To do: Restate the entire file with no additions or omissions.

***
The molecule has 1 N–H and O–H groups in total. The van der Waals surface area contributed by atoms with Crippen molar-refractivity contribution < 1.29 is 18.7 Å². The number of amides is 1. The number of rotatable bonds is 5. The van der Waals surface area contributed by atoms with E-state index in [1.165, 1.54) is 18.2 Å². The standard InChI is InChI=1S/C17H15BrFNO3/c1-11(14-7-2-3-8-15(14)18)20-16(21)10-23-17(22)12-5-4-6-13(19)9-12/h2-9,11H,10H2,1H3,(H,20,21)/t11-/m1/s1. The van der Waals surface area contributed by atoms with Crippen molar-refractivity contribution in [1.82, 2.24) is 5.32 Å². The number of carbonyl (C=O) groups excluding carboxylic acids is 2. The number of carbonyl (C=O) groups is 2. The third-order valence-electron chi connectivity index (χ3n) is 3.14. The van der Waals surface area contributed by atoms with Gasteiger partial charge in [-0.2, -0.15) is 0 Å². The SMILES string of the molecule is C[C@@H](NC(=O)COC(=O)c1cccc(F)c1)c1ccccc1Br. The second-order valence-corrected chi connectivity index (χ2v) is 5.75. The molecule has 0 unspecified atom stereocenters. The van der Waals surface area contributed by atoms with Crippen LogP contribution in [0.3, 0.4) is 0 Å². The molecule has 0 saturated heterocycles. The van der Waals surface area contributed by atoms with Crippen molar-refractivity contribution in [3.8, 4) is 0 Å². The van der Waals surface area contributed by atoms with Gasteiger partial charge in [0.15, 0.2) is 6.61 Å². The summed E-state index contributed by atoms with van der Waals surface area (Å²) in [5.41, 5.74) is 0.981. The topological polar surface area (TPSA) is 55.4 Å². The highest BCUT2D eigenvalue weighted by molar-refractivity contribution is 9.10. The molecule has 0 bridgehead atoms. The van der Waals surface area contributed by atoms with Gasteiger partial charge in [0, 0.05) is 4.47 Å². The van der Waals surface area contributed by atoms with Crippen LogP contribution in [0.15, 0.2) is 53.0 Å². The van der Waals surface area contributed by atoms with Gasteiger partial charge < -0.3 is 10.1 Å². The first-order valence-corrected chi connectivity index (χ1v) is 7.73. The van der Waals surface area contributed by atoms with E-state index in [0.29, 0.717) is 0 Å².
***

The molecule has 1 N–H and O–H groups in total. The van der Waals surface area contributed by atoms with Crippen molar-refractivity contribution < 1.29 is 18.7 Å². The number of amides is 1. The number of rotatable bonds is 5. The van der Waals surface area contributed by atoms with E-state index in [1.165, 1.54) is 18.2 Å². The standard InChI is InChI=1S/C17H15BrFNO3/c1-11(14-7-2-3-8-15(14)18)20-16(21)10-23-17(22)12-5-4-6-13(19)9-12/h2-9,11H,10H2,1H3,(H,20,21)/t11-/m1/s1. The van der Waals surface area contributed by atoms with Crippen molar-refractivity contribution in [1.82, 2.24) is 5.32 Å². The number of carbonyl (C=O) groups excluding carboxylic acids is 2. The number of carbonyl (C=O) groups is 2. The third-order valence-electron chi connectivity index (χ3n) is 3.14. The van der Waals surface area contributed by atoms with Gasteiger partial charge in [-0.2, -0.15) is 0 Å². The SMILES string of the molecule is C[C@@H](NC(=O)COC(=O)c1cccc(F)c1)c1ccccc1Br. The second-order valence-corrected chi connectivity index (χ2v) is 5.75. The molecule has 0 unspecified atom stereocenters. The van der Waals surface area contributed by atoms with Crippen LogP contribution in [0.3, 0.4) is 0 Å². The molecule has 0 saturated heterocycles. The van der Waals surface area contributed by atoms with Crippen molar-refractivity contribution in [3.8, 4) is 0 Å². The van der Waals surface area contributed by atoms with Gasteiger partial charge in [0.15, 0.2) is 6.61 Å². The summed E-state index contributed by atoms with van der Waals surface area (Å²) in [5.41, 5.74) is 0.981. The topological polar surface area (TPSA) is 55.4 Å². The highest BCUT2D eigenvalue weighted by molar-refractivity contribution is 9.10. The molecule has 0 bridgehead atoms. The van der Waals surface area contributed by atoms with Gasteiger partial charge in [0, 0.05) is 4.47 Å². The van der Waals surface area contributed by atoms with Crippen LogP contribution in [0.15, 0.2) is 53.0 Å². The van der Waals surface area contributed by atoms with Gasteiger partial charge < -0.3 is 10.1 Å². The first-order valence-corrected chi connectivity index (χ1v) is 7.73. The van der Waals surface area contributed by atoms with E-state index in [0.29, 0.717) is 0 Å².